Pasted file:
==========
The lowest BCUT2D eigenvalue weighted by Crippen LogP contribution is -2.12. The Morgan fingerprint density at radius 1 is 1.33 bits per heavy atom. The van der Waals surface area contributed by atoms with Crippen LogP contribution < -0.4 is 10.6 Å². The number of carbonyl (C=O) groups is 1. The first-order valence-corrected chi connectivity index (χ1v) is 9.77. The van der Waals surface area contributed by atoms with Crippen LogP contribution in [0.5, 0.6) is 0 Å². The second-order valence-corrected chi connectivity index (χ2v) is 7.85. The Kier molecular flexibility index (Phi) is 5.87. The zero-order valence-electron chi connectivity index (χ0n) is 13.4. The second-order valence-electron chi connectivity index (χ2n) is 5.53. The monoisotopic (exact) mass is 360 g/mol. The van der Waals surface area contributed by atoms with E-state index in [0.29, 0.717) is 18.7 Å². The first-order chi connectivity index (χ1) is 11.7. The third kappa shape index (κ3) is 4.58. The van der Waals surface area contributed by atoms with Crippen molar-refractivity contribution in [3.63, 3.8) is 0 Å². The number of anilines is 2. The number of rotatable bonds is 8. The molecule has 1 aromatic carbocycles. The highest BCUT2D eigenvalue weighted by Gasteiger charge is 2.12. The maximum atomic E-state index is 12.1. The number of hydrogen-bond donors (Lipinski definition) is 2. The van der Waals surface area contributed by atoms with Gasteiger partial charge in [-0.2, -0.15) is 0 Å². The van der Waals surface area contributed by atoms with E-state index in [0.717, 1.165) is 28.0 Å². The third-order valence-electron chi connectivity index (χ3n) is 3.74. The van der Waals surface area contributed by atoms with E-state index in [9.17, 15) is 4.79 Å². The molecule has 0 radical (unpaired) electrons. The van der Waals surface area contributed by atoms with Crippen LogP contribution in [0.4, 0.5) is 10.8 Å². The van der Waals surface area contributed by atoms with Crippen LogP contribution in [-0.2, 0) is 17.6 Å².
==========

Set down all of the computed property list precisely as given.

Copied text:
The lowest BCUT2D eigenvalue weighted by Crippen LogP contribution is -2.12. The Morgan fingerprint density at radius 1 is 1.33 bits per heavy atom. The van der Waals surface area contributed by atoms with Crippen LogP contribution < -0.4 is 10.6 Å². The number of carbonyl (C=O) groups is 1. The first-order valence-corrected chi connectivity index (χ1v) is 9.77. The van der Waals surface area contributed by atoms with Crippen LogP contribution in [0.5, 0.6) is 0 Å². The second-order valence-corrected chi connectivity index (χ2v) is 7.85. The Kier molecular flexibility index (Phi) is 5.87. The zero-order valence-electron chi connectivity index (χ0n) is 13.4. The second-order valence-electron chi connectivity index (χ2n) is 5.53. The monoisotopic (exact) mass is 360 g/mol. The van der Waals surface area contributed by atoms with E-state index in [0.29, 0.717) is 18.7 Å². The first-order chi connectivity index (χ1) is 11.7. The third kappa shape index (κ3) is 4.58. The van der Waals surface area contributed by atoms with Crippen molar-refractivity contribution in [3.63, 3.8) is 0 Å². The number of anilines is 2. The number of rotatable bonds is 8. The molecule has 1 aromatic carbocycles. The highest BCUT2D eigenvalue weighted by Gasteiger charge is 2.12. The maximum atomic E-state index is 12.1. The number of hydrogen-bond donors (Lipinski definition) is 2. The van der Waals surface area contributed by atoms with Gasteiger partial charge in [-0.2, -0.15) is 0 Å². The van der Waals surface area contributed by atoms with E-state index in [0.717, 1.165) is 28.0 Å². The third-order valence-electron chi connectivity index (χ3n) is 3.74. The van der Waals surface area contributed by atoms with E-state index in [9.17, 15) is 4.79 Å². The molecule has 0 radical (unpaired) electrons. The van der Waals surface area contributed by atoms with Crippen LogP contribution in [0.4, 0.5) is 10.8 Å². The van der Waals surface area contributed by atoms with Crippen LogP contribution in [-0.2, 0) is 17.6 Å².